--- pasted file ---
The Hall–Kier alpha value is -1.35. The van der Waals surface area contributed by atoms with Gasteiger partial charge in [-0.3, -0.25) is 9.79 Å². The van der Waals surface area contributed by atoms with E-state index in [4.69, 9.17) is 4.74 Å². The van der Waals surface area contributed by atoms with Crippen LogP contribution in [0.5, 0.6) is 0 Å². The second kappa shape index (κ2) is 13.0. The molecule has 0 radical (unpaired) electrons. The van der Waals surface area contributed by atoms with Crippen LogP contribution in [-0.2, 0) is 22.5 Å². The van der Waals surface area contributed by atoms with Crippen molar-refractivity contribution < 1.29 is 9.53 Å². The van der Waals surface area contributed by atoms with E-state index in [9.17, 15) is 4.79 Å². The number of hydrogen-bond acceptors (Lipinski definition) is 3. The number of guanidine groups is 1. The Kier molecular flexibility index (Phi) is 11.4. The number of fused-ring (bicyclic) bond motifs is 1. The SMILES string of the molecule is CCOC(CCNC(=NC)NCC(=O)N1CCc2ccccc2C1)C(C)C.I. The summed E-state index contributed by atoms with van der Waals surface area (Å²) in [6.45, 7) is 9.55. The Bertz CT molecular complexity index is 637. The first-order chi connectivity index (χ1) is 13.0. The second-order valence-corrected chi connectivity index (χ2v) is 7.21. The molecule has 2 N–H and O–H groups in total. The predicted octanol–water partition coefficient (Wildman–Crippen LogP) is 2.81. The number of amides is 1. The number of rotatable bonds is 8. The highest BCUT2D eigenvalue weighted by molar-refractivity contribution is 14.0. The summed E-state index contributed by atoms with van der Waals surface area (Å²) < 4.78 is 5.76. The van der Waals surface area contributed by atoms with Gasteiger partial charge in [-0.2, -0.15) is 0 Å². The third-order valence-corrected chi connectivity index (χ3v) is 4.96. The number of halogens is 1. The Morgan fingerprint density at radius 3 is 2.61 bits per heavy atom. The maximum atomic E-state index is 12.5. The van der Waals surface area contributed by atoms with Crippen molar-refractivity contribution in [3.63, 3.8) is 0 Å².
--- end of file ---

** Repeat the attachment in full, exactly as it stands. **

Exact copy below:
The Hall–Kier alpha value is -1.35. The van der Waals surface area contributed by atoms with Gasteiger partial charge in [-0.3, -0.25) is 9.79 Å². The van der Waals surface area contributed by atoms with E-state index in [4.69, 9.17) is 4.74 Å². The van der Waals surface area contributed by atoms with Crippen LogP contribution in [0.5, 0.6) is 0 Å². The second kappa shape index (κ2) is 13.0. The molecule has 0 radical (unpaired) electrons. The van der Waals surface area contributed by atoms with Crippen LogP contribution in [-0.2, 0) is 22.5 Å². The van der Waals surface area contributed by atoms with Crippen molar-refractivity contribution < 1.29 is 9.53 Å². The van der Waals surface area contributed by atoms with E-state index in [9.17, 15) is 4.79 Å². The number of hydrogen-bond acceptors (Lipinski definition) is 3. The number of guanidine groups is 1. The Kier molecular flexibility index (Phi) is 11.4. The number of fused-ring (bicyclic) bond motifs is 1. The SMILES string of the molecule is CCOC(CCNC(=NC)NCC(=O)N1CCc2ccccc2C1)C(C)C.I. The summed E-state index contributed by atoms with van der Waals surface area (Å²) in [6.45, 7) is 9.55. The Bertz CT molecular complexity index is 637. The first-order chi connectivity index (χ1) is 13.0. The second-order valence-corrected chi connectivity index (χ2v) is 7.21. The molecule has 2 N–H and O–H groups in total. The predicted octanol–water partition coefficient (Wildman–Crippen LogP) is 2.81. The number of amides is 1. The number of rotatable bonds is 8. The highest BCUT2D eigenvalue weighted by molar-refractivity contribution is 14.0. The summed E-state index contributed by atoms with van der Waals surface area (Å²) < 4.78 is 5.76. The van der Waals surface area contributed by atoms with Gasteiger partial charge in [-0.2, -0.15) is 0 Å². The third-order valence-corrected chi connectivity index (χ3v) is 4.96. The number of halogens is 1. The Morgan fingerprint density at radius 3 is 2.61 bits per heavy atom. The maximum atomic E-state index is 12.5. The van der Waals surface area contributed by atoms with Crippen molar-refractivity contribution in [3.63, 3.8) is 0 Å².